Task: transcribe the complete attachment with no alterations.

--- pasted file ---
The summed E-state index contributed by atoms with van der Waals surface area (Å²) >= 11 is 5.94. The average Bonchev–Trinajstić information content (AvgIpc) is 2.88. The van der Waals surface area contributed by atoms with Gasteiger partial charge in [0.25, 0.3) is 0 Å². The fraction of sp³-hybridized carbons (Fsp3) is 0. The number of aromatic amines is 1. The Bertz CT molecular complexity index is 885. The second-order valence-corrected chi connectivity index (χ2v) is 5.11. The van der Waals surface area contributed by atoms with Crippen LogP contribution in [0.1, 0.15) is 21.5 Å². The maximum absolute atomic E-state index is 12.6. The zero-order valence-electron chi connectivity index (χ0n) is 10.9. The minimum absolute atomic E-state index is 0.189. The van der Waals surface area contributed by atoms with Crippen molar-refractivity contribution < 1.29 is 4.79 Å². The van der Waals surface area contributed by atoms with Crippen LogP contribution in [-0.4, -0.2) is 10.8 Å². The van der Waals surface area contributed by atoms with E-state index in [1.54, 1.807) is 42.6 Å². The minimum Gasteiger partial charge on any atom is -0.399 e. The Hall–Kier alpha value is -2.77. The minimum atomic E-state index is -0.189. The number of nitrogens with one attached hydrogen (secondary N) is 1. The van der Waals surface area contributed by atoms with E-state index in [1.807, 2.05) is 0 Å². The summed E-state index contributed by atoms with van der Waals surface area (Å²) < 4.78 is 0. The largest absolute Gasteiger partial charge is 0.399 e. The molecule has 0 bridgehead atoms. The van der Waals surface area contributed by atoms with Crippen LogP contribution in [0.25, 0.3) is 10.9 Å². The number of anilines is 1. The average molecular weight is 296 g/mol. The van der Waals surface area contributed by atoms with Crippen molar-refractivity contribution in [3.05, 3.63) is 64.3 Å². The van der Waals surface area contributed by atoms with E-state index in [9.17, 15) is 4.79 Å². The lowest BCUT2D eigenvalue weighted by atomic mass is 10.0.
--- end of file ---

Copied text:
The summed E-state index contributed by atoms with van der Waals surface area (Å²) >= 11 is 5.94. The average Bonchev–Trinajstić information content (AvgIpc) is 2.88. The van der Waals surface area contributed by atoms with Gasteiger partial charge in [0.25, 0.3) is 0 Å². The fraction of sp³-hybridized carbons (Fsp3) is 0. The number of aromatic amines is 1. The Bertz CT molecular complexity index is 885. The second-order valence-corrected chi connectivity index (χ2v) is 5.11. The van der Waals surface area contributed by atoms with Crippen LogP contribution in [0.1, 0.15) is 21.5 Å². The maximum absolute atomic E-state index is 12.6. The zero-order valence-electron chi connectivity index (χ0n) is 10.9. The minimum absolute atomic E-state index is 0.189. The van der Waals surface area contributed by atoms with Crippen molar-refractivity contribution < 1.29 is 4.79 Å². The van der Waals surface area contributed by atoms with Crippen LogP contribution in [-0.4, -0.2) is 10.8 Å². The van der Waals surface area contributed by atoms with E-state index in [1.54, 1.807) is 42.6 Å². The minimum Gasteiger partial charge on any atom is -0.399 e. The Hall–Kier alpha value is -2.77. The minimum atomic E-state index is -0.189. The number of nitrogens with one attached hydrogen (secondary N) is 1. The van der Waals surface area contributed by atoms with E-state index in [1.807, 2.05) is 0 Å². The summed E-state index contributed by atoms with van der Waals surface area (Å²) < 4.78 is 0. The largest absolute Gasteiger partial charge is 0.399 e. The molecule has 0 bridgehead atoms. The van der Waals surface area contributed by atoms with Crippen LogP contribution in [0.25, 0.3) is 10.9 Å². The number of anilines is 1. The average molecular weight is 296 g/mol. The van der Waals surface area contributed by atoms with Crippen molar-refractivity contribution in [3.05, 3.63) is 64.3 Å². The van der Waals surface area contributed by atoms with E-state index in [9.17, 15) is 4.79 Å². The lowest BCUT2D eigenvalue weighted by atomic mass is 10.0.